We all have our Achilles' heel. If you're like me, you might have several such heels. We're vulnerable, despite our posturings at perfection. No matter how secure, things can turn on a dime. But there's another aspect of Achilles' story that has landed in my heart like a seed: I'm haunted by the fact that his vulnerability came from being held. Despite his mom's motives, what made Achilles most human was how she held him with loving intent.
We do our best. We try to hold on, hold out, hang on, try, try, try again, only to end up more distant and shielded from the life we love. We sometimes try so hard, hold on so tightly, we begin to lose our grip. Maybe you're done. Maybe, as Bruce Cockburn sings, you've proven yourself so many times "the magnetic strip's worn thin" ("Pacing the Cage"). Maybe you're ready to be held again, knowing full well that the only way to be held is to be vulnerable, to trust, to be open. Maybe when you come to this place, the world comes to you, God comes to you, your loved ones even, they come to you in your need, sheer gifts who want only to hold you too.
Write a comment
Andrea Missey (Monday, 18 May 2015 19:21)
"Just like that." Yes, well said since that is how the arrows generally take flight and embed in our lives. I like how you use these three words as recognition of theological truth, as a way of drawing all of us called humans to the same place,not as a disconnect but a divine connection. All that with three simple words--beautiful.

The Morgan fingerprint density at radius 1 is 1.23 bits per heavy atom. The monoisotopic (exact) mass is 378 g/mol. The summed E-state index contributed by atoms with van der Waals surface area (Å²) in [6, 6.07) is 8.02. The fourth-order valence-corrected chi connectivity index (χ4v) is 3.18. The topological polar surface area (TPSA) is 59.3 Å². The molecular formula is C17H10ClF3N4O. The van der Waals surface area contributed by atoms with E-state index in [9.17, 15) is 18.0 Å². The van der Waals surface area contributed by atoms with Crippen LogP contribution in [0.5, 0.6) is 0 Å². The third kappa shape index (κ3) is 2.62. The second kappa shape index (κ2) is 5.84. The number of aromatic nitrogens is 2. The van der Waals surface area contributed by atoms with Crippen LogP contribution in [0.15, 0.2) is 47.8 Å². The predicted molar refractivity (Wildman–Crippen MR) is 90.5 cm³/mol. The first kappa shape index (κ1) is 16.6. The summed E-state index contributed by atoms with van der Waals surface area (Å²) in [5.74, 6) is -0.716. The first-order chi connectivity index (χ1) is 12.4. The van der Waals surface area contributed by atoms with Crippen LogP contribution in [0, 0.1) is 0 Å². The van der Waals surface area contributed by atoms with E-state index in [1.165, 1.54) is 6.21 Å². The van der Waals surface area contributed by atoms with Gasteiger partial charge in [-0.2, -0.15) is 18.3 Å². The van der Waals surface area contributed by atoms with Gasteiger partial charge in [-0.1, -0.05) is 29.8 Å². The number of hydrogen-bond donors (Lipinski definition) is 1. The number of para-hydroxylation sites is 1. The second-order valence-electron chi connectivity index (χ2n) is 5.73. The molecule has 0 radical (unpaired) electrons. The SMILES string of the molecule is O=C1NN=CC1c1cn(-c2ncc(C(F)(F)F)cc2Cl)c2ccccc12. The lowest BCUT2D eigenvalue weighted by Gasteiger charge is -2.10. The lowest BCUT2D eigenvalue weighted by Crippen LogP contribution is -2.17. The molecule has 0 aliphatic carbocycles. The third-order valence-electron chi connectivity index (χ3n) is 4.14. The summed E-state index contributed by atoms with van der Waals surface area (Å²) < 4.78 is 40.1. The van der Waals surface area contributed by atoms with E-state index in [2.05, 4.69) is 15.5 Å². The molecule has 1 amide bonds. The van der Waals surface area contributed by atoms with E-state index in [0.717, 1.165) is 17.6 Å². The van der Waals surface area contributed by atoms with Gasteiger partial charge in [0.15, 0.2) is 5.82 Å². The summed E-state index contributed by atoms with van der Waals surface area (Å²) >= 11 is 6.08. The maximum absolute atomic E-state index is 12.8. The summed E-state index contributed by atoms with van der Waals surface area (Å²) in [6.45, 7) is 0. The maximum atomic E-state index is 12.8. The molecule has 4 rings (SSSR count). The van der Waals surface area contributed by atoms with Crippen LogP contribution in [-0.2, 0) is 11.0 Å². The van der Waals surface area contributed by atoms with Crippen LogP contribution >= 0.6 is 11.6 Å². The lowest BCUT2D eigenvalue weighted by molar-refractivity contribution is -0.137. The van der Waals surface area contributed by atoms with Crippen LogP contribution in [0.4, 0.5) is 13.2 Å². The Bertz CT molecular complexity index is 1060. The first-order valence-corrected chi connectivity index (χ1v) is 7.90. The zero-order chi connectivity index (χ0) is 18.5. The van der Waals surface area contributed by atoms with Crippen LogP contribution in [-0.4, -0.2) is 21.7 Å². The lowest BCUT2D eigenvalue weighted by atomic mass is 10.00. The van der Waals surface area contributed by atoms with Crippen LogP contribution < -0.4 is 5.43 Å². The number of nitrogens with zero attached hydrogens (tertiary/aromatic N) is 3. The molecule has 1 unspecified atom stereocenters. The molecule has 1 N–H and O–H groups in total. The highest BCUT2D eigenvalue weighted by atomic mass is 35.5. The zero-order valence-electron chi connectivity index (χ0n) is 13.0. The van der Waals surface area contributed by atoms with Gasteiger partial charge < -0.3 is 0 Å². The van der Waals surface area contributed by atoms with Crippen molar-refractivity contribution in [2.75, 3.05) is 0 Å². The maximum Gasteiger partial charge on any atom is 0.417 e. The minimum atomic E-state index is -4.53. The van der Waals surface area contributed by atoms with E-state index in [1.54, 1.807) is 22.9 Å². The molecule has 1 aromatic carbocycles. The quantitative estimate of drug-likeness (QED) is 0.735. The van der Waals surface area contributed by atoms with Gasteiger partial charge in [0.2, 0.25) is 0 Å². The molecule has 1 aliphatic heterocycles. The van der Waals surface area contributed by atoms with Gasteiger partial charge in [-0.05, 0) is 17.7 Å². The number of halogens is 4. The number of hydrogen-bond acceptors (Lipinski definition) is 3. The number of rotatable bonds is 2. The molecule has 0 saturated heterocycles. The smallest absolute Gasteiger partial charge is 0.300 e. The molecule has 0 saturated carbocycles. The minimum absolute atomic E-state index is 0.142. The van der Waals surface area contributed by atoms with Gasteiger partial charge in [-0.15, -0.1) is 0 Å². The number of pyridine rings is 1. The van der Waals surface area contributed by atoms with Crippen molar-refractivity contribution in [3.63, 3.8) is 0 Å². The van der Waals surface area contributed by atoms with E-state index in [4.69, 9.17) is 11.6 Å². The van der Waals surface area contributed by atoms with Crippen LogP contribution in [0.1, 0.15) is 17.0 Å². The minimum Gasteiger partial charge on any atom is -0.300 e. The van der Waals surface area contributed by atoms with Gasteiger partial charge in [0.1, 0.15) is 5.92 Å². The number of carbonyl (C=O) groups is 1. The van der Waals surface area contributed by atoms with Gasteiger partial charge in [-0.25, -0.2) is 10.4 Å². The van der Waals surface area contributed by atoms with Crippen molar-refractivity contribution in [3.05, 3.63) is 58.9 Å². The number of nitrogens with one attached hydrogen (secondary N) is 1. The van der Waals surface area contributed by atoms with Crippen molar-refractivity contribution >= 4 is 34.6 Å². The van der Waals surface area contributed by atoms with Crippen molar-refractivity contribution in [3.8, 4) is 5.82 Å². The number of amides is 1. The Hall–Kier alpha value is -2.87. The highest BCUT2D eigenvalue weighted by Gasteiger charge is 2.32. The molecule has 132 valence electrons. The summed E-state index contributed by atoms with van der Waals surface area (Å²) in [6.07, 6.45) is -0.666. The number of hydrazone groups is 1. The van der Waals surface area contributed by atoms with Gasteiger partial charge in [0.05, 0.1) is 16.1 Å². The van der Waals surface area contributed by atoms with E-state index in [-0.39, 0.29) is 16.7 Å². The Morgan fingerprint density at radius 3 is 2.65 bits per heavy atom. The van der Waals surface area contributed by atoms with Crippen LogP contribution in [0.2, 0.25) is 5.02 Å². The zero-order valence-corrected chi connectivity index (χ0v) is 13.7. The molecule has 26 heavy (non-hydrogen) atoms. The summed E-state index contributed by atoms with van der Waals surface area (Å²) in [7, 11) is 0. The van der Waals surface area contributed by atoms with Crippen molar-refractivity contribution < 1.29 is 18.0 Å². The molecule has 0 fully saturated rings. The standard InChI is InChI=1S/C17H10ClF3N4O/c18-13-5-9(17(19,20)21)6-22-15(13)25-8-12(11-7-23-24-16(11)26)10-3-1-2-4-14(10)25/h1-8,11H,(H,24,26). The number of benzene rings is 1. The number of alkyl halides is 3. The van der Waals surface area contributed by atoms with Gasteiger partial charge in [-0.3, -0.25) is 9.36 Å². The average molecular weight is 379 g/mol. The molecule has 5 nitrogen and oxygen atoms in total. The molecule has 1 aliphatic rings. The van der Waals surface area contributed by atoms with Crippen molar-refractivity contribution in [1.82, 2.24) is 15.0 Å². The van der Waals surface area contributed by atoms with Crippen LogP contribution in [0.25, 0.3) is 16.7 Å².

Terry Minchow-Proffitt (Tuesday, 19 May 2015 06:45)
Andrea, thank you so much. I'm grateful that this one spoke to you! And so glad that you've been taking the time to read these. Be well, friend!
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Nancy Pionk (Friday, 03 April 2020 17:50)
This is a lovely piece. I came upon it while looking for some more mythological interpretation of my own Achilles tendon injury. I love your insight about how his vulnerability came from being held by his mother. There is a cycle at play here-to be vulnerable, we must open ourselves up to love/trust, come what may. To have love and to trust, we must open ourselves to being vulnerable.
Terry Minchow-Proffitt (Friday, 03 April 2020 18:14)
Nancy, thank you so very much! I'm glad that this reflection spoke to you. I love your observation about the interplay of love and vulnerability. So true!